Thursday, February 11, 2010

how is moving similar to being in relationship with an addict?

My husband and I moved on Sunday from the four bedroom home (2400 square feet) we had lived in for the last 12 years to a two bedroom apartment. (1200 square feet). In preparation for that move, we threw, sold, or gave away about half of all we had amassed over the past 24 1/2 years of marriage.

As I watched a second bedroom set, a wrap-around desk, 40 boxes of books, countless knick knacks, dishes, serving platters, utensils, linens, and bags of clothing make their way into the arms of friends, family and strangers, I observed a parade of memories and feelings move through me. Some I allowed to pass quite easily. Others I clung to and cried over as they made their way out of my life.

And then there were all of the books, knick knacks, files, notebooks, blankets, etc., that I just couldn't let go of, that are sitting in my new home, taking up more space than I have, piled high in boxes that hug the walls and cover corners of my new four room home. When I decided before the move not to buy storage space, I made a commitment to get rid of whatever doesn't fit. Many of these, I stacked in the den closet, with a plan to take them out, one by one, and reassess their contents, only keeping them if I could find something else in the apartment to give away.

So now that we are all here, my husband, our stuff and I, I am working with those parts of myself that simply don't want to let go, in order to get brave and strong enough to let the past and much of its material evidence, go. And there is the rub: if I let go of the stuff, does that mean the past never happened?

On some level, the part of me doesn't want to let go says yes. Without the evidence, it truly never did.

In this way, moving is much like being involved with an addict. Over the course of the years of relating to an addict, there are invariably some events, situations and interactions that come and go, leaving memories in the form of scars, wounds, sadness, anger, and resentment. If we choose, at a certain point, to let go of the bad old days, and to simply live in each new moment that presents itself, are we denying the very real pain we felt, the negative actions of someone we loved?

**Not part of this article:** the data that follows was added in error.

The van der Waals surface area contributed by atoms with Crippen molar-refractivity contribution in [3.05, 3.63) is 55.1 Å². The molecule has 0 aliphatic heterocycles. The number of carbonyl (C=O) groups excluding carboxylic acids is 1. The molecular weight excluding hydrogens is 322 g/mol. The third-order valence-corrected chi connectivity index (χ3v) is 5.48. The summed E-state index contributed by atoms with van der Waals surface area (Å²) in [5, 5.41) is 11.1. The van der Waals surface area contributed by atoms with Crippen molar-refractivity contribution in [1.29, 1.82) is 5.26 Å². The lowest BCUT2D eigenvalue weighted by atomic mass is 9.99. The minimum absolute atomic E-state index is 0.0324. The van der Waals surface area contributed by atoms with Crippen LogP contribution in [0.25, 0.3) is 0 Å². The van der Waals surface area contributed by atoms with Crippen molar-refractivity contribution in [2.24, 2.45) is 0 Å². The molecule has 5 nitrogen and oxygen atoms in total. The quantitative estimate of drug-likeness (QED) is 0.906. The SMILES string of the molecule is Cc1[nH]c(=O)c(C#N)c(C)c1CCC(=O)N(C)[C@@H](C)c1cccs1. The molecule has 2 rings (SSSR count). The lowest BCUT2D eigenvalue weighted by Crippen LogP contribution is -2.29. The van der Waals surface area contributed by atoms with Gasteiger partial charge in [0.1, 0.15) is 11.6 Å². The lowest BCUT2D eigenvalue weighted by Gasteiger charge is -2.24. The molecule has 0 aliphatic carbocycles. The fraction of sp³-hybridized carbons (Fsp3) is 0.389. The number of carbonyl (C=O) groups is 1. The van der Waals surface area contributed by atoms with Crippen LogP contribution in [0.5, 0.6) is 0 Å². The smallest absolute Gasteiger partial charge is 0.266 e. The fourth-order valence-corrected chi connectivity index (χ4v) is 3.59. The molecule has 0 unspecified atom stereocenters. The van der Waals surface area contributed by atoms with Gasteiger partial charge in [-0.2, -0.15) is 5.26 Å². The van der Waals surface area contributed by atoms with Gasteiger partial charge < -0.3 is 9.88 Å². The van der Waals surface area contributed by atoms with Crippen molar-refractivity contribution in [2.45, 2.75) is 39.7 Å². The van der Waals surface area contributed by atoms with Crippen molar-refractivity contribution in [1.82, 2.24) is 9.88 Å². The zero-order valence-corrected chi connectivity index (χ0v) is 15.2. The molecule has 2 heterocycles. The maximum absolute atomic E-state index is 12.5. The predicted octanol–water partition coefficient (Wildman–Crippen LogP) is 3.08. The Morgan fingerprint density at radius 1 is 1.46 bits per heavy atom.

Sometimes it feels like we must remember all of the many ways we were wronged in order to keep them from happening again. But, much like extra shoes, books, sweaters, and knick knacks that we no longer need, these old hurtful feelings, when nurtured beyond their time, end up owning us, overwhelming us, boxing us in  to days gone by, and drowning us in a sea of sadness and resentment, keeping us blind to the potential  'open spaces' we could be enjoying without them in our life.

My answer to the part that says it never happened if I don't hold on to it is "I disagree. It did happen, but it's over and it is time to let it go in order to make room for new memories to be made." What is your answer to the part that is demanding you hold on to all of your things or all of the bad feelings you have accumulated over the years? I'd love to hear from you! Write your comments below or send them to me at

Next week, we will look at how to decide what to let go of and what to hold on to and how to actually let go of things, feelings, places, ideas, etc., that no longer serve us.

Coaching Thought:
This day offers possibilities of spacious freedom, both in our hearts and in the environments we occupy. All we have to do is ground ourselves in each moment, in each precious in-breath and out-breath and we can begin to enjoy the possibilities.

Coaching Question:
What are you holding onto beyond its time? What are you feeling and refeeling over and over again that is keeping you tied to the past and out of the peace of the present moment?

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